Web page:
U.S. Representative Candice Miller (MI-10) today praised the House-passed H.R.4078, the Red Tape Reduction and Small Business Job Creation Act. This legislation is a combination of bills aimed at cutting government red tape in order to make it easier for small businesses to create jobs. H.R.4078 would impose a moratorium on any new regulation, save for health and emergency, until unemployment drops below six percent nationally. H.R.4078 would reform the regulatory process, improve transparency, and streamline permitting for projects. Rep. Miller said:
"Over the last couple of years we have seen a massive increase in regulations and government red tape being imposed on our job creators which raises costs and makes it nearly impossible to create the jobs we need in this difficult economy. As a result far too often instead of being able to focus on growing their businesses, serving their customers and creating jobs, employers must focus on the red tape put forward by government bureaucrats. I have heard the same message from job creators across my district in every industry from manufacturing, to construction, to health care, and agriculture which is -- get the government off our backs so we can get this economy moving again.
"In response to concerns from employers in my district I was proud to vote today in favor of legislation to reform the federal regulatory process, improve transparency, and streamline permitting for projects -- in short to cut out the government red tape. We have been squarely focused on giving our businesses the tools they need to add jobs in America and will continue to support dozens of jobs bills which have already passed the House to further our efforts of cutting the excessive red tape holding back small businesses. The Senate also needs to swiftly pass this measure and send it to the President so we can help our economy grow."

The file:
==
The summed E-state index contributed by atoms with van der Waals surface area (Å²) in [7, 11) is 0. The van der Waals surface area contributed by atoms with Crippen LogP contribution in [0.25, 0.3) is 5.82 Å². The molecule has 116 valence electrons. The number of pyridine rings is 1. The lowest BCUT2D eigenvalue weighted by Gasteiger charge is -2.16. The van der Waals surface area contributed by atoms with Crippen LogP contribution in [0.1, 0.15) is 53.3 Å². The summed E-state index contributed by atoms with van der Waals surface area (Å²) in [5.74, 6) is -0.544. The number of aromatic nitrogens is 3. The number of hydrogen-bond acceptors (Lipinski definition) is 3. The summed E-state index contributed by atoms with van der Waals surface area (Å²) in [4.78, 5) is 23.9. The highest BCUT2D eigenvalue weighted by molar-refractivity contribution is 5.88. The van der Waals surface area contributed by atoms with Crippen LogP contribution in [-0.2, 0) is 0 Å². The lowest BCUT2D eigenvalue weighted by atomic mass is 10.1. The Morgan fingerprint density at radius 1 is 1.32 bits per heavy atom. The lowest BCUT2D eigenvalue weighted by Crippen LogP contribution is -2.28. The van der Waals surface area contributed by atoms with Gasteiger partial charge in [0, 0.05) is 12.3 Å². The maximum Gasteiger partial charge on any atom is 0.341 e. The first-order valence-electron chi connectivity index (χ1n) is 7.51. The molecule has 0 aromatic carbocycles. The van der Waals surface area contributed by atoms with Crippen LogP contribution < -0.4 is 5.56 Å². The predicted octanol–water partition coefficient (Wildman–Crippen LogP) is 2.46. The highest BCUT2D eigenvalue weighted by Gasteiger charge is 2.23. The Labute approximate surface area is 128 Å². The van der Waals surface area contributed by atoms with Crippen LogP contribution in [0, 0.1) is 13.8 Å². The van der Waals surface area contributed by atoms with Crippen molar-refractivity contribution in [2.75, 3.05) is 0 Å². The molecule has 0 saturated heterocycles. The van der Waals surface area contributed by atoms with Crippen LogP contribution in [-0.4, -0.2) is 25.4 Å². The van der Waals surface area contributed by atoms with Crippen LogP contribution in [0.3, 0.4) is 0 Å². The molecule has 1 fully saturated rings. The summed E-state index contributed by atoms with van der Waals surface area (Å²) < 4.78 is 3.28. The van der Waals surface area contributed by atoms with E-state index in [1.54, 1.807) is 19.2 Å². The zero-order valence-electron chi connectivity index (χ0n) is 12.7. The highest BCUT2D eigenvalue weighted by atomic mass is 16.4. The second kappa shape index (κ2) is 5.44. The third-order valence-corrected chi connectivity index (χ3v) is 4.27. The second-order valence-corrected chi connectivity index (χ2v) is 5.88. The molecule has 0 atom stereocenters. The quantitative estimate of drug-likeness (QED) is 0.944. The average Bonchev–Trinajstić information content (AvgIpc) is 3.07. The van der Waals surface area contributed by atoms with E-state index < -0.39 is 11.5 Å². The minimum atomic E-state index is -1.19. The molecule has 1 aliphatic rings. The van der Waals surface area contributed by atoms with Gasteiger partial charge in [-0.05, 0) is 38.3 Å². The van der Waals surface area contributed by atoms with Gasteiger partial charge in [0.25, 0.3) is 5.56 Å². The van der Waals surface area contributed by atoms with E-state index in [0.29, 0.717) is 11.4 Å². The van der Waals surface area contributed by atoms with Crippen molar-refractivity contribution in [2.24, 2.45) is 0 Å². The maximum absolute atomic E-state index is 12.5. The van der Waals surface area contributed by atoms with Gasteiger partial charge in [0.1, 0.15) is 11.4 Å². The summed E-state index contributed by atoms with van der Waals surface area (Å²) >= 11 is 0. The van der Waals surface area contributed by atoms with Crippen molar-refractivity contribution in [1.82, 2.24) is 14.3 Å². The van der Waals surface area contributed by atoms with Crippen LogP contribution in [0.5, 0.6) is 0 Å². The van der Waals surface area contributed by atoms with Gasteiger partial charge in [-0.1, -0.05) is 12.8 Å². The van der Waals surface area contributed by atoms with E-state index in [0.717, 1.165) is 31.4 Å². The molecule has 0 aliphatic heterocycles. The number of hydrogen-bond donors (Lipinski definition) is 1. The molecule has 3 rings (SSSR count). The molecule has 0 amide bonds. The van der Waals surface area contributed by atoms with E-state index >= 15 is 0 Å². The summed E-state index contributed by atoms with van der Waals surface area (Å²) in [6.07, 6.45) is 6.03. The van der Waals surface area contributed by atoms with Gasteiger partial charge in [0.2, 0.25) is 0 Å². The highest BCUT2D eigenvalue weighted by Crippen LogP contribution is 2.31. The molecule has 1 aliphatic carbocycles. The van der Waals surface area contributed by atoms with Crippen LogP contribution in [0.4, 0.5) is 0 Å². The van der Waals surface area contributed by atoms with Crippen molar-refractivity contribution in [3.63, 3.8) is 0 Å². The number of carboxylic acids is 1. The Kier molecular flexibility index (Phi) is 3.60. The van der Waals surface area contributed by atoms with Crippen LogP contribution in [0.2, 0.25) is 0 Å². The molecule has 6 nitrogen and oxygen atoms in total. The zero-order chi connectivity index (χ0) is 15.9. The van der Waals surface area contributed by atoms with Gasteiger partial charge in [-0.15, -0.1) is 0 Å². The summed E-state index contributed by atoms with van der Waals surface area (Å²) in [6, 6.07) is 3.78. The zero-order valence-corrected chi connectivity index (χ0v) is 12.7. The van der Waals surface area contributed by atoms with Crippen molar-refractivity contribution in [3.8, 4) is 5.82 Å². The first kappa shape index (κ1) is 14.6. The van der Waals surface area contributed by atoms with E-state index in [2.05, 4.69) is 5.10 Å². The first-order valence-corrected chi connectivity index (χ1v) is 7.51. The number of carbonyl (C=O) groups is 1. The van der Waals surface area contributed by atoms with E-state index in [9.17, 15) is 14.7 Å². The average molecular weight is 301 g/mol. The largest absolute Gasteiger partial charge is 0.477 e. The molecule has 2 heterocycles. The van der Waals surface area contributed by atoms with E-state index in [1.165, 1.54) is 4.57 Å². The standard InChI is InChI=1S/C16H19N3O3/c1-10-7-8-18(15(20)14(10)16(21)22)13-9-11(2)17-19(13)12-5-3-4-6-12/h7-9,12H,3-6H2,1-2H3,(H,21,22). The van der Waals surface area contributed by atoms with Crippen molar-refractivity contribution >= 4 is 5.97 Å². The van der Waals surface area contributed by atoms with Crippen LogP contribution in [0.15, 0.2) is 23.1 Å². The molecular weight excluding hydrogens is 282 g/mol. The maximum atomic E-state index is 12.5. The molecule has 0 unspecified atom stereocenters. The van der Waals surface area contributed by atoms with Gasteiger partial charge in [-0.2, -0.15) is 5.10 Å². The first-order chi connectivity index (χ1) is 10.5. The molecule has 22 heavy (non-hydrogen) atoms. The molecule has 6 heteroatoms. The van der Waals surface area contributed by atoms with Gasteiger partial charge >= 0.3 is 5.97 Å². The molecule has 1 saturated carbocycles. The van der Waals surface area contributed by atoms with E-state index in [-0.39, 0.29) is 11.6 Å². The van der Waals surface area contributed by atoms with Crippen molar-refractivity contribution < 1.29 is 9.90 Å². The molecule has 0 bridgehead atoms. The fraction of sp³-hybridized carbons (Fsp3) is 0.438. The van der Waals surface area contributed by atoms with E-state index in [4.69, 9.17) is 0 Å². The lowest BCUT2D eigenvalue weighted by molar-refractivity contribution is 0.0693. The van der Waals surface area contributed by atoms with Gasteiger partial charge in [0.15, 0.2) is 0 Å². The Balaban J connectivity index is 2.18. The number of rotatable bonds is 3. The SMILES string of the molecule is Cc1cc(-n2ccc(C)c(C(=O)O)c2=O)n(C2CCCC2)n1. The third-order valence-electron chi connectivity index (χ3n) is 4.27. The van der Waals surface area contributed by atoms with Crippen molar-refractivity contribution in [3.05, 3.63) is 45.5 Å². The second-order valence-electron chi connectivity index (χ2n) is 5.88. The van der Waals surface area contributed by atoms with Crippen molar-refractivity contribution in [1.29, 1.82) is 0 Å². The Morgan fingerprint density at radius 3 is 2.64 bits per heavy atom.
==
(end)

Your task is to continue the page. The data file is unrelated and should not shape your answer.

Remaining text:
Note: H.R.4078 would place a moratorium on all new "significant" federal regulations from being proposed, advanced, or finalized until the national unemployment rate falls to six percent or lower. Significant regulations are those that have an annual effect on the economy of $100 million or more, interfere with another agency action, alter the budget impact of entitlements, grants, user fees, or loan programs, or raise novel legal or policy issues. According to the Small Business Administration, regulations cost the U.S. economy $1.75 trillion annually. If the Obama Administration maintains its current pace, it would add nearly $150 billion in new annual regulatory costs over eight years.
* H.R. 4078 would stop the Administration from implementing the proposed the upcoming update to Corporate Average Fuel Economy (CAFE) standards from the Environmental Protection Agency. By model year 2025, automakers will be required to have achieved a fleet-wide mile per gallon average equivalent to 54.5 mpg, a huge increase over the current standards. While the Obama Administration claims that this will reduce overall costs for consumers, more analysis is clearly required to fully ascertain the economic impact that such a rule would have on the domestic auto industry.